Sensors are nowadays more and more common in buildings because they are becoming everyday cheaper, reliable and long lasting. Applications inside, outside and in between the built layers are more and more common and therefor the possibility to collect a big amount of data. However, the question is: does it make any Sense? Huge amount of data does not mean that the building is nicer and works better. Sometime the excess of technology and the presence of these devices ends up in a lack of responsibility by the user and, in some cases, the building does not work better than one without all these invisible measurements. Thinking and adapting the purpose of the sensors and educate users, on contrary, allow us to have a more interactive building and the possibility to check it very quickly with an app and run it from remote. Thus it is very important to set up what kind of sensors we need and how we collect the data and how we interpret them in a correct and fast way, being data so many and being the user not necessarily an Engineer. Some experiences will be shown seeing the effect of users and also actual benchmark technologies that allow us to live in an Active House and check it live, thanks to an app that shows several sensors outputs. The paper will also show an experimental case study at Politecnico di Milano, VELUXlab, where sensors have been installed for different purposes, since some years, and where the building behaviour has been checked with and with-out occupants. Big Data are around us, but sometimes it seems that we forget the basics and the world surrounding us when too much technology seems to substitute our senses. Finally, the goal is to show that technology and remote sensing is efficient and produces a better living environment only if it does not cancel our singular responsibility and our capability to trust in our senses and in a clever use of our architectures.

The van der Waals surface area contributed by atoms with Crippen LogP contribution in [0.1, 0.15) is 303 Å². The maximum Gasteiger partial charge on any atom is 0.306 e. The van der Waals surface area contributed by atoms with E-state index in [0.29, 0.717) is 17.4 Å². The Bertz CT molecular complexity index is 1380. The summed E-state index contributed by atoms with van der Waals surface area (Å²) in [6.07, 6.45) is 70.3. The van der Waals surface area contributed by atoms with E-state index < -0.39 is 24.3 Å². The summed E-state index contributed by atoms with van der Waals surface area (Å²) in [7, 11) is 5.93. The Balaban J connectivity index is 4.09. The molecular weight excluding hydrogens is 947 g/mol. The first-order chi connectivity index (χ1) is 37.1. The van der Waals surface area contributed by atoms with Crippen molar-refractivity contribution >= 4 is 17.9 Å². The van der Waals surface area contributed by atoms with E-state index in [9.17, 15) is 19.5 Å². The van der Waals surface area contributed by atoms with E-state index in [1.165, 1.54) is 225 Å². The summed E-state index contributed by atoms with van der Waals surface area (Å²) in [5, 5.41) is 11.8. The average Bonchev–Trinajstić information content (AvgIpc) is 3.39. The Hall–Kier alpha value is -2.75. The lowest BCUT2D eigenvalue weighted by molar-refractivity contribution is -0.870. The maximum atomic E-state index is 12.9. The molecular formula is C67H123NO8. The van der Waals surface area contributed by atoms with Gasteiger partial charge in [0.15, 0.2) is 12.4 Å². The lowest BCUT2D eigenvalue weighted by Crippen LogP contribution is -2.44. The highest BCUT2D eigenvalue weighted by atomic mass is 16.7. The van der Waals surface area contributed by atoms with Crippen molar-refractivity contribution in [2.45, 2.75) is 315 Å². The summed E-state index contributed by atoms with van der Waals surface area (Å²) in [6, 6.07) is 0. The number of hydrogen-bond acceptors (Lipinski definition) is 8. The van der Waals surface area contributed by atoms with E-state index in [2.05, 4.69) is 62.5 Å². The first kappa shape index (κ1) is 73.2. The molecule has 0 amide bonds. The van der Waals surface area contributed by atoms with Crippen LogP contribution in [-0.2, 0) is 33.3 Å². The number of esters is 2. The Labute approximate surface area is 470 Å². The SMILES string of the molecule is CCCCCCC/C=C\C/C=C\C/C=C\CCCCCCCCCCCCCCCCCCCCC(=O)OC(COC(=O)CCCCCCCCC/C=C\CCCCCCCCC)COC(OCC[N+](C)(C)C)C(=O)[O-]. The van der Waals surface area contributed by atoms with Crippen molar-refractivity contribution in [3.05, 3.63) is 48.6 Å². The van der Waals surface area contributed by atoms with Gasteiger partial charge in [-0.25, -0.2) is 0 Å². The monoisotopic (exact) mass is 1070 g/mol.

The Sense of Sensors

Marco Imperadori;Graziano Salvalai;Federica Brunone;Marica Angela Fumagalli;Rossano Scoccia
2018

Abstract

Sensors are nowadays more and more common in buildings because they are becoming everyday cheaper, reliable and long lasting. Applications inside, outside and in between the built layers are more and more common and therefor the possibility to collect a big amount of data. However, the question is: does it make any Sense? Huge amount of data does not mean that the building is nicer and works better. Sometime the excess of technology and the presence of these devices ends up in a lack of responsibility by the user and, in some cases, the building does not work better than one without all these invisible measurements. Thinking and adapting the purpose of the sensors and educate users, on contrary, allow us to have a more interactive building and the possibility to check it very quickly with an app and run it from remote. Thus it is very important to set up what kind of sensors we need and how we collect the data and how we interpret them in a correct and fast way, being data so many and being the user not necessarily an Engineer. Some experiences will be shown seeing the effect of users and also actual benchmark technologies that allow us to live in an Active House and check it live, thanks to an app that shows several sensors outputs. The paper will also show an experimental case study at Politecnico di Milano, VELUXlab, where sensors have been installed for different purposes, since some years, and where the building behaviour has been checked with and with-out occupants. Big Data are around us, but sometimes it seems that we forget the basics and the world surrounding us when too much technology seems to substitute our senses. Finally, the goal is to show that technology and remote sensing is efficient and produces a better living environment only if it does not cancel our singular responsibility and our capability to trust in our senses and in a clever use of our architectures.
International Conference on Smart, Sustainable and Sensuous Settlements Transformation (3SSettlements) Proceedings
sensors, big data, sustainable design, active house, interactive
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Utilizza questo identificativo per citare o creare un link a questo documento: http://hdl.handle.net/11311/1056125
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